that one dollar would have grown
07:58
to 28 dollars and 36 cents.
08:00
almost twice as much sweet porridge.
08:04
Now, let's be clear, they didn't make
that outperformance
08:07
by giving away money
to seem like a nice corporate citizen.
08:10
They did it by focusing on the things
that matter to their business,
08:13
like wasting less energy and water
08:16
in their manufacturing processes;
08:18
like making sure the CEO contracts
had the CEOs incentivized
08:20
for the long-term results of the company
and the communities they served,
08:23
not just quarterly results;
08:27
or building a first class culture
08:28
that would have higher employee loyalty,
08:31
retention and productivity.
08:33
Now, Harvard's not alone.
08:36
Oxford also did a research study
where they examined 120 different studies
08:37
looking at the effect
of sustainability and economic results,
08:41
and they found
time and time and time again
08:45
that the companies that cared
about these kinds of important things
08:48
actually had better
operational efficiency,
08:51
lower cost of capital
08:54
and better performance
in their stock price.
08:56
And then there's Al Gore.
08:59
So 20 years ago, when I worked
for Al Gore in the White House,
09:00
he was one of the early pioneers
pleading with businesses and governments
09:03
to pay attention to the challenges
of climate change.
09:07
Post-White House, he opened
an investment firm called Generation,
09:10
where he baked environmental
sustainability and other things
09:13
right into the core investment process.
09:16
And at the time there was
a good bit of skepticism about his views.
09:18
Ten years later, his track record
is one more proof point
09:22
that sustainable investing done right
can be sound investing.
09:26
Far from making less sweet porridge
09:30
because he added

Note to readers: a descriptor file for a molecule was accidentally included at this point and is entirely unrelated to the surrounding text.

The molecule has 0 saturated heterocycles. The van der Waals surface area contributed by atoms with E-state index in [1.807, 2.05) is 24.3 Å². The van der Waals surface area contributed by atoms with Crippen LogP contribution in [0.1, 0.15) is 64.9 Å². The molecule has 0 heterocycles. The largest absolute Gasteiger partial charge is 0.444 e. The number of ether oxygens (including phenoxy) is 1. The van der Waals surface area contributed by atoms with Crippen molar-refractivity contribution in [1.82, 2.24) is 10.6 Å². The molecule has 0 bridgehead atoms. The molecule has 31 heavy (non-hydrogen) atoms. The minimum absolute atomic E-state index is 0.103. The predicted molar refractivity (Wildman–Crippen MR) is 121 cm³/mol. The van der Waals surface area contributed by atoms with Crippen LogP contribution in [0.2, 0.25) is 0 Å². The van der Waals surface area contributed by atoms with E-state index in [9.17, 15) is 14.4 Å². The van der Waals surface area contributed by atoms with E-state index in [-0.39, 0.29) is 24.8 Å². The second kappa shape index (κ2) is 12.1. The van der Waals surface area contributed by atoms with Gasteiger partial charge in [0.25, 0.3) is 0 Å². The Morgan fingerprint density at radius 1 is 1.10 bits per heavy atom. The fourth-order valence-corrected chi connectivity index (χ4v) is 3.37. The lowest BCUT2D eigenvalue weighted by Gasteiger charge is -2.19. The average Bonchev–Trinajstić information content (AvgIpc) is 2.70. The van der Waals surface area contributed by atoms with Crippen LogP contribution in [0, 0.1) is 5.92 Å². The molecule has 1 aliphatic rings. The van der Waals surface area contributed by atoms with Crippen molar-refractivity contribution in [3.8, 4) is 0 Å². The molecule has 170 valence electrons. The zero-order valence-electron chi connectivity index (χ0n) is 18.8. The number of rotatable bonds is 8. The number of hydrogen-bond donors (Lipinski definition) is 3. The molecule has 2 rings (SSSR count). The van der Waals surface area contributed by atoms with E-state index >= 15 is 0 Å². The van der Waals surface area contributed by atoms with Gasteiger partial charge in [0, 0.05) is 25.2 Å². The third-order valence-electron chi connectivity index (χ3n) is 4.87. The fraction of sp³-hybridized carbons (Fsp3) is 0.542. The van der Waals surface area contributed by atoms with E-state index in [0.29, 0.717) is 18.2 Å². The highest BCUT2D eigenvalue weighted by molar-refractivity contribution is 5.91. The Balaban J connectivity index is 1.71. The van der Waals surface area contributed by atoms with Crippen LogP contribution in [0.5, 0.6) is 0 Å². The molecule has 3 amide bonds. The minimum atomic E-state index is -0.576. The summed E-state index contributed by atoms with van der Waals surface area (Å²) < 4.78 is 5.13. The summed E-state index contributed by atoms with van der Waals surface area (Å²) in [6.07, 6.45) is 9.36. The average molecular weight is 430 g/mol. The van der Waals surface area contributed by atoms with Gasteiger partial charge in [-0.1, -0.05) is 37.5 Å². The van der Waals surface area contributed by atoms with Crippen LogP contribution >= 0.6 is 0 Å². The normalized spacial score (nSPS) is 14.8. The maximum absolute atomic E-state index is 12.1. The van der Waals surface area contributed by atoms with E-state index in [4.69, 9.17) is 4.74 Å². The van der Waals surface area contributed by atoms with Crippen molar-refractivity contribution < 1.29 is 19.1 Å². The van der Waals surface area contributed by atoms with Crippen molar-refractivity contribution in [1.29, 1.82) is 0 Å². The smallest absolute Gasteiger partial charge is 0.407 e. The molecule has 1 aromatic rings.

sustainability into the mix,
09:31
he actually significantly
outperformed the benchmark.
09:34
Now, sustainable investing,
09:37
the good news is
it doesn't require a magic spell
09:39
and it doesn't require
some investment secret,
09:42
and it's not just for the elite.
09:46
It is not just about private equity
for billionaires.
09:47
It's not just groovy-sounding investments
like clean technology
09:51
or microfinance in emerging markets
09:54
or artisanal bakeries in Brooklyn.
09:55
It's about stocks and bonds
and Fortune 500 companies.
09:59
It's about mutual funds.
10:02
It's about all the things
10:03
we already see in the market today.
10:04
So here's why I'm convinced
10:07
that we collectively have the power
10:09
to make sustainable investing
the new normal.
10:11
First, the proof points
are coming out all the time
10:15
that sustainable investing done right,
10:19
preserving all the same
good principles of investing,
10:21
the traditional sphere, can pay.
10:25
It makes sense.
10:27
Secondly,
10:29
the biggest obstacle standing in our way
10:30
may actually just be in our heads.
10:32
We just need to let go of that myth
10:35
that if you add your values
into your investment thinking,
10:37
that you get less sweet porridge.
10:41
And once you get rid of the fable,